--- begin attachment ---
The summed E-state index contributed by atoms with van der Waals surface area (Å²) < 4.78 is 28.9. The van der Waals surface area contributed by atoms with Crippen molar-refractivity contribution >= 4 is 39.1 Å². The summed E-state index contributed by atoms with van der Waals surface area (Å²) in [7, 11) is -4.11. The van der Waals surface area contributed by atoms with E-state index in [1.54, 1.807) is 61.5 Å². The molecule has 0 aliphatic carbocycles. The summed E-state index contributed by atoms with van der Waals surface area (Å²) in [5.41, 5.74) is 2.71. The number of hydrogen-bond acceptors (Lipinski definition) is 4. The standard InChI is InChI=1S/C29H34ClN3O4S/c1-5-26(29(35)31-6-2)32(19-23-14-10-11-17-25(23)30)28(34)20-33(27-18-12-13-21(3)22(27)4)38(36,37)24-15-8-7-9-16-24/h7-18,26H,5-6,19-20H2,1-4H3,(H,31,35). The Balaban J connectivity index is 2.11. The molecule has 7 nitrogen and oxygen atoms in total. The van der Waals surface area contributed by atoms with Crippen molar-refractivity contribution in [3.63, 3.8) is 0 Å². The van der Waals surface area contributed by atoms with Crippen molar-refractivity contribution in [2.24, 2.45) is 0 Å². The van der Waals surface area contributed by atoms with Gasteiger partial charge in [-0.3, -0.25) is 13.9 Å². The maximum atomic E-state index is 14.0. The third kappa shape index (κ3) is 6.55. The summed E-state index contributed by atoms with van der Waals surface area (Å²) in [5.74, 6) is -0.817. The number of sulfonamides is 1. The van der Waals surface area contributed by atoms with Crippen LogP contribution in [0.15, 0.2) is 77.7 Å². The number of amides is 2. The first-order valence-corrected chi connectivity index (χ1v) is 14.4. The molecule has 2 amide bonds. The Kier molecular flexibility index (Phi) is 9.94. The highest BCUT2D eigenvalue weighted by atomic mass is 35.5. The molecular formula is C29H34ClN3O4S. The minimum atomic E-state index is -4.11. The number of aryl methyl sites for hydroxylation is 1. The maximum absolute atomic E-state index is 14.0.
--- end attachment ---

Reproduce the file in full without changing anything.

The summed E-state index contributed by atoms with van der Waals surface area (Å²) < 4.78 is 28.9. The van der Waals surface area contributed by atoms with Crippen molar-refractivity contribution >= 4 is 39.1 Å². The summed E-state index contributed by atoms with van der Waals surface area (Å²) in [7, 11) is -4.11. The van der Waals surface area contributed by atoms with E-state index in [1.54, 1.807) is 61.5 Å². The molecule has 0 aliphatic carbocycles. The summed E-state index contributed by atoms with van der Waals surface area (Å²) in [5.41, 5.74) is 2.71. The number of hydrogen-bond acceptors (Lipinski definition) is 4. The standard InChI is InChI=1S/C29H34ClN3O4S/c1-5-26(29(35)31-6-2)32(19-23-14-10-11-17-25(23)30)28(34)20-33(27-18-12-13-21(3)22(27)4)38(36,37)24-15-8-7-9-16-24/h7-18,26H,5-6,19-20H2,1-4H3,(H,31,35). The Balaban J connectivity index is 2.11. The molecule has 7 nitrogen and oxygen atoms in total. The van der Waals surface area contributed by atoms with Crippen molar-refractivity contribution in [3.63, 3.8) is 0 Å². The van der Waals surface area contributed by atoms with Crippen molar-refractivity contribution in [2.24, 2.45) is 0 Å². The van der Waals surface area contributed by atoms with Gasteiger partial charge in [-0.3, -0.25) is 13.9 Å². The maximum atomic E-state index is 14.0. The third kappa shape index (κ3) is 6.55. The summed E-state index contributed by atoms with van der Waals surface area (Å²) in [5.74, 6) is -0.817. The number of sulfonamides is 1. The van der Waals surface area contributed by atoms with Crippen LogP contribution in [0.15, 0.2) is 77.7 Å². The number of amides is 2. The first-order valence-corrected chi connectivity index (χ1v) is 14.4. The molecule has 2 amide bonds. The Kier molecular flexibility index (Phi) is 9.94. The highest BCUT2D eigenvalue weighted by atomic mass is 35.5. The molecular formula is C29H34ClN3O4S. The minimum atomic E-state index is -4.11. The number of aryl methyl sites for hydroxylation is 1. The maximum absolute atomic E-state index is 14.0.